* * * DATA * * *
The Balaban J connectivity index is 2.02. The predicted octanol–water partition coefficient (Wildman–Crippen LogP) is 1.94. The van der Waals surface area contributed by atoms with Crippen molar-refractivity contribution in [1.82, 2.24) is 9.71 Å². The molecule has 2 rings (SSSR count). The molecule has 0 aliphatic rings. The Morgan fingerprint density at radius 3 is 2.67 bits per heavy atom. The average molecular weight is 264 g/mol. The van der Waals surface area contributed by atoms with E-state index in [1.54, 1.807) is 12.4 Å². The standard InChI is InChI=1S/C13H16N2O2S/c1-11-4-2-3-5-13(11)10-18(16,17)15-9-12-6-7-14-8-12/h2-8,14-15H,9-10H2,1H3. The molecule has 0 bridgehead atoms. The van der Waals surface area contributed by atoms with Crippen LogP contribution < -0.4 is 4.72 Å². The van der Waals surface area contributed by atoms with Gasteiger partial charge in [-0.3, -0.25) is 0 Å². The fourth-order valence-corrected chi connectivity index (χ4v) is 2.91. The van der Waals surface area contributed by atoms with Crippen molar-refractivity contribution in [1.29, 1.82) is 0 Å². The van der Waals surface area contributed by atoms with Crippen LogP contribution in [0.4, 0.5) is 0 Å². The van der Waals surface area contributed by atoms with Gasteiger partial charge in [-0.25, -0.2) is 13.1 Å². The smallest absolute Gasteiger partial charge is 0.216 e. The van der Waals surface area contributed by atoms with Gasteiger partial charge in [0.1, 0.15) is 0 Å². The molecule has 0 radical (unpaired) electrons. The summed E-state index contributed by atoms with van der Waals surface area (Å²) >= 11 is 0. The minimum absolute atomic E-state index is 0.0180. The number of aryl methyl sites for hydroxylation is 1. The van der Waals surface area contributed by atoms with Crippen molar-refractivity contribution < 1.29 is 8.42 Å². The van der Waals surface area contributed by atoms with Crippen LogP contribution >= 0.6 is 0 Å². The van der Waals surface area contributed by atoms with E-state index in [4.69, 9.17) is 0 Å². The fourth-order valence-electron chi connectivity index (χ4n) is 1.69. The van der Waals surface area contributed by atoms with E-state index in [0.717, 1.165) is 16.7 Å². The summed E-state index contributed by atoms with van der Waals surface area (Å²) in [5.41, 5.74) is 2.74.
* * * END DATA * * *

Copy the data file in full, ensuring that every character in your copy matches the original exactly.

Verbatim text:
The Balaban J connectivity index is 2.02. The predicted octanol–water partition coefficient (Wildman–Crippen LogP) is 1.94. The van der Waals surface area contributed by atoms with Crippen molar-refractivity contribution in [1.82, 2.24) is 9.71 Å². The molecule has 2 rings (SSSR count). The molecule has 0 aliphatic rings. The Morgan fingerprint density at radius 3 is 2.67 bits per heavy atom. The average molecular weight is 264 g/mol. The van der Waals surface area contributed by atoms with E-state index in [1.54, 1.807) is 12.4 Å². The standard InChI is InChI=1S/C13H16N2O2S/c1-11-4-2-3-5-13(11)10-18(16,17)15-9-12-6-7-14-8-12/h2-8,14-15H,9-10H2,1H3. The molecule has 0 bridgehead atoms. The van der Waals surface area contributed by atoms with Crippen LogP contribution < -0.4 is 4.72 Å². The van der Waals surface area contributed by atoms with Gasteiger partial charge in [-0.3, -0.25) is 0 Å². The fourth-order valence-corrected chi connectivity index (χ4v) is 2.91. The van der Waals surface area contributed by atoms with Crippen molar-refractivity contribution in [1.29, 1.82) is 0 Å². The van der Waals surface area contributed by atoms with Crippen LogP contribution in [0.4, 0.5) is 0 Å². The van der Waals surface area contributed by atoms with Gasteiger partial charge in [-0.25, -0.2) is 13.1 Å². The smallest absolute Gasteiger partial charge is 0.216 e. The van der Waals surface area contributed by atoms with Gasteiger partial charge in [0.1, 0.15) is 0 Å². The molecule has 0 radical (unpaired) electrons. The summed E-state index contributed by atoms with van der Waals surface area (Å²) >= 11 is 0. The minimum absolute atomic E-state index is 0.0180. The number of aryl methyl sites for hydroxylation is 1. The van der Waals surface area contributed by atoms with Crippen molar-refractivity contribution < 1.29 is 8.42 Å². The van der Waals surface area contributed by atoms with Crippen LogP contribution >= 0.6 is 0 Å². The van der Waals surface area contributed by atoms with E-state index in [4.69, 9.17) is 0 Å². The fourth-order valence-electron chi connectivity index (χ4n) is 1.69. The van der Waals surface area contributed by atoms with E-state index in [0.717, 1.165) is 16.7 Å². The summed E-state index contributed by atoms with van der Waals surface area (Å²) in [5.41, 5.74) is 2.74.